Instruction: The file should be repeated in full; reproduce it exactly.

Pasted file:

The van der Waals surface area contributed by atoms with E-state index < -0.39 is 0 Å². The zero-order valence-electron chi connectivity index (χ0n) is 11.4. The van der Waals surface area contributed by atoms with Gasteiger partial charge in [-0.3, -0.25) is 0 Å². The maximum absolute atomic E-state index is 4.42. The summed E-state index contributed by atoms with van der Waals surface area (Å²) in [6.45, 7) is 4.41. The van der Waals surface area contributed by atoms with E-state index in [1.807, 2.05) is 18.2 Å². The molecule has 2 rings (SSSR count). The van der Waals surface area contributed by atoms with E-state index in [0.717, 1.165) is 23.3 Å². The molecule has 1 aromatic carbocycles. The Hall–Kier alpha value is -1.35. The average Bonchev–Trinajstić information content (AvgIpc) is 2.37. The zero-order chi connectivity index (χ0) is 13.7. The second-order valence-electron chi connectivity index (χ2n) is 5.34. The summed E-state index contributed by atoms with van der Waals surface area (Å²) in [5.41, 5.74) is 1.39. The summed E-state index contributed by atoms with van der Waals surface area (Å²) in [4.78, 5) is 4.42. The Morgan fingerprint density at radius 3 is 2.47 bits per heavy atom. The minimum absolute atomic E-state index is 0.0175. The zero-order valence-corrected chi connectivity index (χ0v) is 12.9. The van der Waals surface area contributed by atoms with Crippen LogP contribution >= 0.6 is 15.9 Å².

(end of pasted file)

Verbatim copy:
The van der Waals surface area contributed by atoms with E-state index < -0.39 is 0 Å². The zero-order valence-electron chi connectivity index (χ0n) is 11.4. The van der Waals surface area contributed by atoms with Gasteiger partial charge in [-0.3, -0.25) is 0 Å². The maximum absolute atomic E-state index is 4.42. The summed E-state index contributed by atoms with van der Waals surface area (Å²) in [6.45, 7) is 4.41. The van der Waals surface area contributed by atoms with E-state index in [1.807, 2.05) is 18.2 Å². The molecule has 2 rings (SSSR count). The van der Waals surface area contributed by atoms with E-state index in [0.717, 1.165) is 23.3 Å². The molecule has 1 aromatic carbocycles. The Hall–Kier alpha value is -1.35. The average Bonchev–Trinajstić information content (AvgIpc) is 2.37. The zero-order chi connectivity index (χ0) is 13.7. The second-order valence-electron chi connectivity index (χ2n) is 5.34. The summed E-state index contributed by atoms with van der Waals surface area (Å²) in [5.41, 5.74) is 1.39. The summed E-state index contributed by atoms with van der Waals surface area (Å²) in [4.78, 5) is 4.42. The Morgan fingerprint density at radius 3 is 2.47 bits per heavy atom. The minimum absolute atomic E-state index is 0.0175. The zero-order valence-corrected chi connectivity index (χ0v) is 12.9. The van der Waals surface area contributed by atoms with Crippen LogP contribution >= 0.6 is 15.9 Å².